The result was first published in a four-page note, without proofs, in Soviet Mathematics Doklady in February 1979. It was brought to the attention of Western researchers in a presentation at the Montreal Mathematical Programming Symposium in August 1979 and in a later publication by Peter Gács and Laci Lovász. To those not used to thinking from the varying-coordinate-systems viewpoint of Soviet researchers, the later presentation was far clearer than the original. In a 1980 paper in the journal USSR Computational Mathematics and Mathematical Physics, Khachiyan provided the proofs for the results in his earlier work.
In linear programming the simplex method, since its development in 1947 by George Dantzig, had sloughed off the challenge of a number of alternative algorithms, notably iterative methods based on fictitious play in two-person games, in the 1950s. Through the '50s and '60s, the simplex method was successfully applied to a wider range of problems of a vastly larger scale. Then, in the '70s, it ran into a theoretical no-man's-land with the new-found notion of polynomial-time algorithms and Victor Klee and George Minty's discovery of a class of problems for which Dantzig's pivot rule for the simplex method led to an exponential number of pivots. While subsequent versions remain highly competitive with the more recent interior-point methods and an indispensable part of the arsenal of any optimizer, exponential behavior is still encountered on some examples.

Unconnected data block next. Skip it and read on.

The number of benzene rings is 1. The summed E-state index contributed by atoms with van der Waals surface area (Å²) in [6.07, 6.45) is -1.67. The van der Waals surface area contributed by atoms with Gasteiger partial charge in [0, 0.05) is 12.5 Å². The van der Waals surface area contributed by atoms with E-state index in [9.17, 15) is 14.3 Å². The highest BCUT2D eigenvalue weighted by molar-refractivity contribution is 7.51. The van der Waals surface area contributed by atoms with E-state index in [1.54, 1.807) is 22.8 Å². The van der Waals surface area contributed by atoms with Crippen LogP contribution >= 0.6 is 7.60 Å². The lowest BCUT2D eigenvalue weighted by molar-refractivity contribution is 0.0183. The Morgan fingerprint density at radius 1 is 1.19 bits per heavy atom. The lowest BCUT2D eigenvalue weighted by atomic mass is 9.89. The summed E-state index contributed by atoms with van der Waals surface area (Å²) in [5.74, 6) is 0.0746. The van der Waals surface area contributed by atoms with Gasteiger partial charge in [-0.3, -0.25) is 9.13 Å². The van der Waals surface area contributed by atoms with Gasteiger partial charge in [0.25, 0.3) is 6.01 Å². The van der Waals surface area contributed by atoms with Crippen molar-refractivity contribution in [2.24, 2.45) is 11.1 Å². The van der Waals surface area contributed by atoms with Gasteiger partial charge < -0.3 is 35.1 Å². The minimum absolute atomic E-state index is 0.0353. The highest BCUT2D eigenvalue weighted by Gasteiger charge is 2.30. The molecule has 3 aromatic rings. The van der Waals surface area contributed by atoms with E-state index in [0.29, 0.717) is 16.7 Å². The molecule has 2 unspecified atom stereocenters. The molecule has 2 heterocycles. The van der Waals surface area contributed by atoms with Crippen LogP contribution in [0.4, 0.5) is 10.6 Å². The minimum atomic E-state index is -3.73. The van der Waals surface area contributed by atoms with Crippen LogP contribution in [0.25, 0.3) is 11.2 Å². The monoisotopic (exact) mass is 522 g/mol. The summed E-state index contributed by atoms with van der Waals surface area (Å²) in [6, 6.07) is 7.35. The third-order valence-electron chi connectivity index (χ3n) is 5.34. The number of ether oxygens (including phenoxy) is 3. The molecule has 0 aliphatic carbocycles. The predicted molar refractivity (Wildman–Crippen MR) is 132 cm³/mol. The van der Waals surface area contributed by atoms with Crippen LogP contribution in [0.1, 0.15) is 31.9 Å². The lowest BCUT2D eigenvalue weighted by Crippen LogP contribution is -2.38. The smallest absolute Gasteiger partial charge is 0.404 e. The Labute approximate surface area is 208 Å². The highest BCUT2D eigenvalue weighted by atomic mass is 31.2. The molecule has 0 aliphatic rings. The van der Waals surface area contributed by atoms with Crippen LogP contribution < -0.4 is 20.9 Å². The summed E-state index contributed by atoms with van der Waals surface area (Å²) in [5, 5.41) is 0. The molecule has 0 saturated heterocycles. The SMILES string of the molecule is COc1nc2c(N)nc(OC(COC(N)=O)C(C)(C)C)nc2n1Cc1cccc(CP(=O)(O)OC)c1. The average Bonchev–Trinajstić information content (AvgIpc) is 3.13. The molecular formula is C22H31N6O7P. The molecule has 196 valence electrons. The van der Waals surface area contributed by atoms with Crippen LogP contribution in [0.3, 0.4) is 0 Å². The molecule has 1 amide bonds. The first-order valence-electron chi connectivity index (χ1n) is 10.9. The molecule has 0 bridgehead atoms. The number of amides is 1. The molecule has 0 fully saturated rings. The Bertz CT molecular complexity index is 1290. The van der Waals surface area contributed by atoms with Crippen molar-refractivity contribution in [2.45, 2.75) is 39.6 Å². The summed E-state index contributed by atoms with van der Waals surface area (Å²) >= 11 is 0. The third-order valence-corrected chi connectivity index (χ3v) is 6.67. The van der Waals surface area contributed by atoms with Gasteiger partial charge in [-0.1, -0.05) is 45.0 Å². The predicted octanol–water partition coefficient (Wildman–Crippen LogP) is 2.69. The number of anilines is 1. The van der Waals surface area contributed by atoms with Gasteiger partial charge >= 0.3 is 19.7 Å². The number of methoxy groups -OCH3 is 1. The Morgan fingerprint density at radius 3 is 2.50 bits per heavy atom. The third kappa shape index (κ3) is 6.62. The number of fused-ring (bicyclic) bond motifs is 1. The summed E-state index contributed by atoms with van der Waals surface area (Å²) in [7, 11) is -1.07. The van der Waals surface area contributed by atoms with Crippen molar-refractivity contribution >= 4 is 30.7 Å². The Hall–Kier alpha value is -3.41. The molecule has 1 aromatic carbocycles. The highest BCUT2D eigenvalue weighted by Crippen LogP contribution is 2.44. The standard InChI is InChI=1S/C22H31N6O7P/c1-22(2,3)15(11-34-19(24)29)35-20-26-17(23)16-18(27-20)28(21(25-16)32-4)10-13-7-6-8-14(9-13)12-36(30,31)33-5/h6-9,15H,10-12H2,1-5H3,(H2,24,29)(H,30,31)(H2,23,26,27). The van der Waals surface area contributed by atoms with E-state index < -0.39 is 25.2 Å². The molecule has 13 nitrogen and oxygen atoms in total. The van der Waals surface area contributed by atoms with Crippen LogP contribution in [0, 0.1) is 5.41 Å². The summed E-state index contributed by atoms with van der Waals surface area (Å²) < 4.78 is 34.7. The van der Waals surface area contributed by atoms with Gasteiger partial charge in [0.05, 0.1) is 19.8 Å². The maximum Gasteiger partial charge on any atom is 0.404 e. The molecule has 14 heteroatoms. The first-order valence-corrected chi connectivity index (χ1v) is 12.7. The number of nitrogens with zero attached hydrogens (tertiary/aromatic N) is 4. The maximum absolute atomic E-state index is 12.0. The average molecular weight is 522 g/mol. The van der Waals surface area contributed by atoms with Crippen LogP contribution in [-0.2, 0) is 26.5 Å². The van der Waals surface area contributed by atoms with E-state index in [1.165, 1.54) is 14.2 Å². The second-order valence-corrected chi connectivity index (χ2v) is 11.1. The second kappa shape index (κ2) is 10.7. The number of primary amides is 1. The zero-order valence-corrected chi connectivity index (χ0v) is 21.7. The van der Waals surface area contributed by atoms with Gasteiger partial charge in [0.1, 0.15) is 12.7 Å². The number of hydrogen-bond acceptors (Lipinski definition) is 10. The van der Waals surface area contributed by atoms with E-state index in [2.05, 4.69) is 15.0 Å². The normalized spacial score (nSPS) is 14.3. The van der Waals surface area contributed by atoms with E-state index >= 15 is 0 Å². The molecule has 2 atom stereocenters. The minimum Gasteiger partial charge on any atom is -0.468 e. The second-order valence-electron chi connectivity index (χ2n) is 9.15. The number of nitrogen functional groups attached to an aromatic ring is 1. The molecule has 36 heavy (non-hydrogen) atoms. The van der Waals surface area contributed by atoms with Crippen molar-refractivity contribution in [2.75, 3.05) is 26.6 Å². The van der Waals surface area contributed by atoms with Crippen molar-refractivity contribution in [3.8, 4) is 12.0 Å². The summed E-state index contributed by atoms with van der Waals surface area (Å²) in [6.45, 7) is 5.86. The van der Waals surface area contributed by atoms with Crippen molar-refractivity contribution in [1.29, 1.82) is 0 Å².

Leo's result was a bombshell in this environment. The use of the ellipsoid method, with its approximation of the polyhedral feasible region by ellipsoids, seemed counter to all we held dear: vertices, edges, phase 1–phase 2, and even finite convergence to an exact solution in exact arithmetic. Instead, we had to start with gigantic spheres, and then generate a sequence of shrinking ellipsoids until finding one sufficiently small that its center could be rounded to give an exact solution--assuming that all the data was rational. This was a pretty wild approach to a problem that we knew had a finite solution via pivoting; in fact, it bore some resemblance to the iterative methods tried in the '50s, but with a twist: The changing shapes of the ellipsoids gave a sort of variable-metric slant to the earlier relaxation methods.